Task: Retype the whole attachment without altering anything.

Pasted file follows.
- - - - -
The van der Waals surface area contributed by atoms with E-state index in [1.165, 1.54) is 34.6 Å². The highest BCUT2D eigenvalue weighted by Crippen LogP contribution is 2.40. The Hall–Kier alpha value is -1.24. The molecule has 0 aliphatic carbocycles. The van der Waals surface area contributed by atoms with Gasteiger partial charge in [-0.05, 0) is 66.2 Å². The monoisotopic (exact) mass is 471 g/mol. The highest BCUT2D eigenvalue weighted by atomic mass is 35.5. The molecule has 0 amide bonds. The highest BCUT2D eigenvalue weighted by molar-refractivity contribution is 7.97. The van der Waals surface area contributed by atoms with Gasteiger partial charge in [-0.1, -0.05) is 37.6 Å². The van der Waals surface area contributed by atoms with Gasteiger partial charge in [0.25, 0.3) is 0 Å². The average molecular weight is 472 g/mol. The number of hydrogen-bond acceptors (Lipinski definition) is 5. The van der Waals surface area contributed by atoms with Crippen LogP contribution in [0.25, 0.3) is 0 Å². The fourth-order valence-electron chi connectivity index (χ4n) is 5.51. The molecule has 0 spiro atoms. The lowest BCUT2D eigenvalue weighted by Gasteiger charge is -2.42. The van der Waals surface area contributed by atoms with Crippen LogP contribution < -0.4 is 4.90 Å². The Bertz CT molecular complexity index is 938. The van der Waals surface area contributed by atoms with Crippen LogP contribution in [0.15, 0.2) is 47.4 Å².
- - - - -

The van der Waals surface area contributed by atoms with E-state index in [1.165, 1.54) is 34.6 Å². The highest BCUT2D eigenvalue weighted by Crippen LogP contribution is 2.40. The Hall–Kier alpha value is -1.24. The molecule has 0 aliphatic carbocycles. The van der Waals surface area contributed by atoms with Gasteiger partial charge in [-0.05, 0) is 66.2 Å². The monoisotopic (exact) mass is 471 g/mol. The highest BCUT2D eigenvalue weighted by atomic mass is 35.5. The molecule has 0 amide bonds. The highest BCUT2D eigenvalue weighted by molar-refractivity contribution is 7.97. The van der Waals surface area contributed by atoms with Gasteiger partial charge in [-0.1, -0.05) is 37.6 Å². The van der Waals surface area contributed by atoms with Gasteiger partial charge in [0.25, 0.3) is 0 Å². The average molecular weight is 472 g/mol. The number of hydrogen-bond acceptors (Lipinski definition) is 5. The van der Waals surface area contributed by atoms with Crippen LogP contribution in [0.25, 0.3) is 0 Å². The fourth-order valence-electron chi connectivity index (χ4n) is 5.51. The molecule has 0 spiro atoms. The lowest BCUT2D eigenvalue weighted by Gasteiger charge is -2.42. The van der Waals surface area contributed by atoms with Crippen LogP contribution < -0.4 is 4.90 Å². The Bertz CT molecular complexity index is 938. The van der Waals surface area contributed by atoms with Crippen LogP contribution in [0.15, 0.2) is 47.4 Å².